The Fulbright Association praised the German leader for her dedication to "international cooperation and peace." In accepting the award, Merkel said it was important to "stand up against" nationalist ideologies.
German Chancellor Angela Merkel received the prestigious Fulbright Prize for International Understanding during a ceremony in Berlin on Monday.
The Washington-based Fulbright Association said they'd selected Merkel for the award due to her "remarkable, compassionate leadership and her strong commitment to mutual understanding, international cooperation and peace."
In accepting the award, Merkel emphasized the importance of international organizations like the United Nations, NATO and the World Trade Organization, particularly considering that they arose following "the horrors of the Second World War."
Merkel also warned that as the numbers of World War II witnesses grow fewer, there has been a rise in "excessive populism and nationalism," adding that "we have to resolutely stand up against this type of thinking."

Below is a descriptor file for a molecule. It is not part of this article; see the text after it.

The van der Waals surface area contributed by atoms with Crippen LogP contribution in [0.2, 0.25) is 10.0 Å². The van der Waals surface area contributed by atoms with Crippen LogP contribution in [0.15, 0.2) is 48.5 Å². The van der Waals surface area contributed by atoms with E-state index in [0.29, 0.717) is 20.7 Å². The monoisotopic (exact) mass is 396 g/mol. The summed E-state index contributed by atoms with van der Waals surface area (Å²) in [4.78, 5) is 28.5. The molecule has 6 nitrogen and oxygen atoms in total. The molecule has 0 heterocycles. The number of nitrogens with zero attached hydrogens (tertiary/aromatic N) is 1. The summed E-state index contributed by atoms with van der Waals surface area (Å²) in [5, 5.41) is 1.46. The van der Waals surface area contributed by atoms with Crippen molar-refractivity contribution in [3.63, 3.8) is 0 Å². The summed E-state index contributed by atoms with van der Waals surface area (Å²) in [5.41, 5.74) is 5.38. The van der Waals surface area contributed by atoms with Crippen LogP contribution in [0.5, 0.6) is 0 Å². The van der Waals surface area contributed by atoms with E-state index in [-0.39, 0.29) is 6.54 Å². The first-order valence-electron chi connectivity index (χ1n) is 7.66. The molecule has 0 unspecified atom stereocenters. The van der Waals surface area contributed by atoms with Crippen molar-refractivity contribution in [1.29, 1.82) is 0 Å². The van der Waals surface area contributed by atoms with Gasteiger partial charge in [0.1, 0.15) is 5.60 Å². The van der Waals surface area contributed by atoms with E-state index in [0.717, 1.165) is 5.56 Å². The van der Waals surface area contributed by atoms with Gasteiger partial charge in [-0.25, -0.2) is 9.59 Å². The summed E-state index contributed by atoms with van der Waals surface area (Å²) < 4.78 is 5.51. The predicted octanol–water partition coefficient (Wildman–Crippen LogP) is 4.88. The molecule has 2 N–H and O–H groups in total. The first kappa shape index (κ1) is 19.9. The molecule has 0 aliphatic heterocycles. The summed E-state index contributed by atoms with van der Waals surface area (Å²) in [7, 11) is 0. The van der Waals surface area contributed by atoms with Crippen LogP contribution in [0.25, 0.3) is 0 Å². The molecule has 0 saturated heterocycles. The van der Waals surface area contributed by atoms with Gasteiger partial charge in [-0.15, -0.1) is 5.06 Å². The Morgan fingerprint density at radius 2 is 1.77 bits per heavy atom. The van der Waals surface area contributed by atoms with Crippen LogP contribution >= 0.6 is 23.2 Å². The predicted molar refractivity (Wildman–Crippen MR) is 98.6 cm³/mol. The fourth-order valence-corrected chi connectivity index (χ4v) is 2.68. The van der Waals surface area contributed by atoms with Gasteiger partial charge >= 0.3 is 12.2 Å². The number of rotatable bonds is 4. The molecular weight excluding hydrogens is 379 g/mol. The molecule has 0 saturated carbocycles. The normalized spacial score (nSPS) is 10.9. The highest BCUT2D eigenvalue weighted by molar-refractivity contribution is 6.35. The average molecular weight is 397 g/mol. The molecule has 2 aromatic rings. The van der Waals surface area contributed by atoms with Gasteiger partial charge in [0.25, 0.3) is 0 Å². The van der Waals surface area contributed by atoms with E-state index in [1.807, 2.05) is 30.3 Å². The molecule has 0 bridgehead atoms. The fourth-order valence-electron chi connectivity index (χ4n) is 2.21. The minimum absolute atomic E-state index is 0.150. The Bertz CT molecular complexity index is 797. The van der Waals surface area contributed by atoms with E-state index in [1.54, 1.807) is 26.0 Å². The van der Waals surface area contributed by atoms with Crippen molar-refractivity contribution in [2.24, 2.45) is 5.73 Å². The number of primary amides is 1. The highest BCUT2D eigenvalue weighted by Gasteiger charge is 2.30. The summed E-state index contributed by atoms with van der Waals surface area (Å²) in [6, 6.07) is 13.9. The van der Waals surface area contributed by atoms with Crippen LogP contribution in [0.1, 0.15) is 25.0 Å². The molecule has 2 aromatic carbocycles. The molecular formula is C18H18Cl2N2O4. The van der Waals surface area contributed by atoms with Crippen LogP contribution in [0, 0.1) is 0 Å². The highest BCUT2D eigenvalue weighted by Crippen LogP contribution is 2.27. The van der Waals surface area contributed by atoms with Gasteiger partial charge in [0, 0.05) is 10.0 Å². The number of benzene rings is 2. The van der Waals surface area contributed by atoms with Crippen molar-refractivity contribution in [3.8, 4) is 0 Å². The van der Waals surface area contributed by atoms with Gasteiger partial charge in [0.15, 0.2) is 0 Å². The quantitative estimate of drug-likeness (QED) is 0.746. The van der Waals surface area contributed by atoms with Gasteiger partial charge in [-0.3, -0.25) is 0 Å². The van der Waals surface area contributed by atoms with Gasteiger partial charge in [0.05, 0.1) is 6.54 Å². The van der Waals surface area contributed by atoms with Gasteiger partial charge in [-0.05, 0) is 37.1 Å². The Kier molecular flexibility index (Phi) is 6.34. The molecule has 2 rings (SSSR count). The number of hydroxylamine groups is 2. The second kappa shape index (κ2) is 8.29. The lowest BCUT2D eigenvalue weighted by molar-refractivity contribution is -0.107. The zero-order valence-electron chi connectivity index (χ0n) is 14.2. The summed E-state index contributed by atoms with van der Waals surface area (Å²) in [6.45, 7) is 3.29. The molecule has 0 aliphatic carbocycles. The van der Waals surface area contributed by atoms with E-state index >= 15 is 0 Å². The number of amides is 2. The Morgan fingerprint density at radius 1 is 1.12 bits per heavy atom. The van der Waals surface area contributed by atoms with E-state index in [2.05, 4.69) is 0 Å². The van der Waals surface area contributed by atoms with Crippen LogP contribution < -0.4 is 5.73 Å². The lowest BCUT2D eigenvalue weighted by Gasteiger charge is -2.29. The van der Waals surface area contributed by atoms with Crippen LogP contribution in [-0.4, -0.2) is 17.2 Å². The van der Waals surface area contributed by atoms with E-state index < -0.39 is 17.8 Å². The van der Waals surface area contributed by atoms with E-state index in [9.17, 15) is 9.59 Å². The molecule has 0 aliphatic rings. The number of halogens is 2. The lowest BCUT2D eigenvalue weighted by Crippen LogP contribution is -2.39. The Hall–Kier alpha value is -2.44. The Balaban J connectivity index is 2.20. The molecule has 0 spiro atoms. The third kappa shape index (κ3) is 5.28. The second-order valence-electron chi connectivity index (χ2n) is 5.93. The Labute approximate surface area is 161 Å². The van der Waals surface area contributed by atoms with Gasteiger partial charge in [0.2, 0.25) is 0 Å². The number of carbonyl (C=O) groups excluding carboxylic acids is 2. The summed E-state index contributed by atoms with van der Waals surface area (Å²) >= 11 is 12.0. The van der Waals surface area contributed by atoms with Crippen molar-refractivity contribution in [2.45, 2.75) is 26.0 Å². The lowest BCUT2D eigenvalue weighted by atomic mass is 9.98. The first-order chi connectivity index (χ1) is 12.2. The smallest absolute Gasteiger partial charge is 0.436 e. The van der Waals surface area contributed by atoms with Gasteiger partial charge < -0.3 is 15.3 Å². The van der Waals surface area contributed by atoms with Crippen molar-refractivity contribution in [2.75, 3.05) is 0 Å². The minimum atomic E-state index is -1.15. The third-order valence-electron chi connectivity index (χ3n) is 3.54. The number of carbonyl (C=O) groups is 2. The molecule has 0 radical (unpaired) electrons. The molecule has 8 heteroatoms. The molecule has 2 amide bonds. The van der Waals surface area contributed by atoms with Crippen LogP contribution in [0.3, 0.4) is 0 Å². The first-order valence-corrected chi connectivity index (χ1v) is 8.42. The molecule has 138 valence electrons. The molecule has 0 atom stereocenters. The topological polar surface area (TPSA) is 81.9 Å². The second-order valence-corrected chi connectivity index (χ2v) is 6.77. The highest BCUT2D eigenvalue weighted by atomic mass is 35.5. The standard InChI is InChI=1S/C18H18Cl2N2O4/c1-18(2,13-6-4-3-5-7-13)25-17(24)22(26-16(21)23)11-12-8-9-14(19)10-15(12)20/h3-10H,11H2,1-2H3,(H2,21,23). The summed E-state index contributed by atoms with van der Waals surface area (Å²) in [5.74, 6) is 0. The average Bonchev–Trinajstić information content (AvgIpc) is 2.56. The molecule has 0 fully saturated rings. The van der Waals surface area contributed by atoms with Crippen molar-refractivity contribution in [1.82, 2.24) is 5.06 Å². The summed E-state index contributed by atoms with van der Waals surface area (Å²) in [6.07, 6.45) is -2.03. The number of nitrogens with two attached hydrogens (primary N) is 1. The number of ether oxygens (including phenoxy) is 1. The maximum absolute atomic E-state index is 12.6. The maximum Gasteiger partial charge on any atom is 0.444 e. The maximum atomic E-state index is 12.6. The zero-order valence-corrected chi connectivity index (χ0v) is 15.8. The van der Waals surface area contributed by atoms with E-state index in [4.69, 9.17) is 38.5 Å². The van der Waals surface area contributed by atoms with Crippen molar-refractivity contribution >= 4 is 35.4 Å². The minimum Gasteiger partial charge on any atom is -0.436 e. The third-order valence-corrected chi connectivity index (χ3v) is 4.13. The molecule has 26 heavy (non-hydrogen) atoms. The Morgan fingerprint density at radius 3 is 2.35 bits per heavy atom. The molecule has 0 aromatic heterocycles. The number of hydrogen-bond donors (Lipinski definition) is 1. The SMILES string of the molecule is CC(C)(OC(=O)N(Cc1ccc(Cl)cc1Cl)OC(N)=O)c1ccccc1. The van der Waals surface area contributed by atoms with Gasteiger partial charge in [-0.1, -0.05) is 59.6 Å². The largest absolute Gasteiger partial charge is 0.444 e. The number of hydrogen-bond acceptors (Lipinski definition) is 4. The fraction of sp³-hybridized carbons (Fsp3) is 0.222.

In offering up an alternative, Merkel said: "Patriotism for me always means think of our own vested national interests, but also together with the vested interests of others."
Urging for a 'unified' Europe
While she never mentioned US President Donald Trump, Merkel underscored the importance of trans-Atlantic ties, and how a strong European Union can help bolster the relationship.
"As a partner and friend to the United States, Europe can only be as strong as it is unified," she said.
Jack Janes from the American Institute for Contemporary German Studies told DW that Merkel enjoyed an "enormous amount of respect" on the other side of the Atlantic as she is "resilient and has stayed on the ball."
"She represents sustainability, which is what we need right now," Janes said.
The Fulbright Prize has also been given to Nelson Mandela, former US Presidents Jimmy Carter and Bill Clinton, as well as the organization Doctors Without Borders.
rs/se (AP, dpa)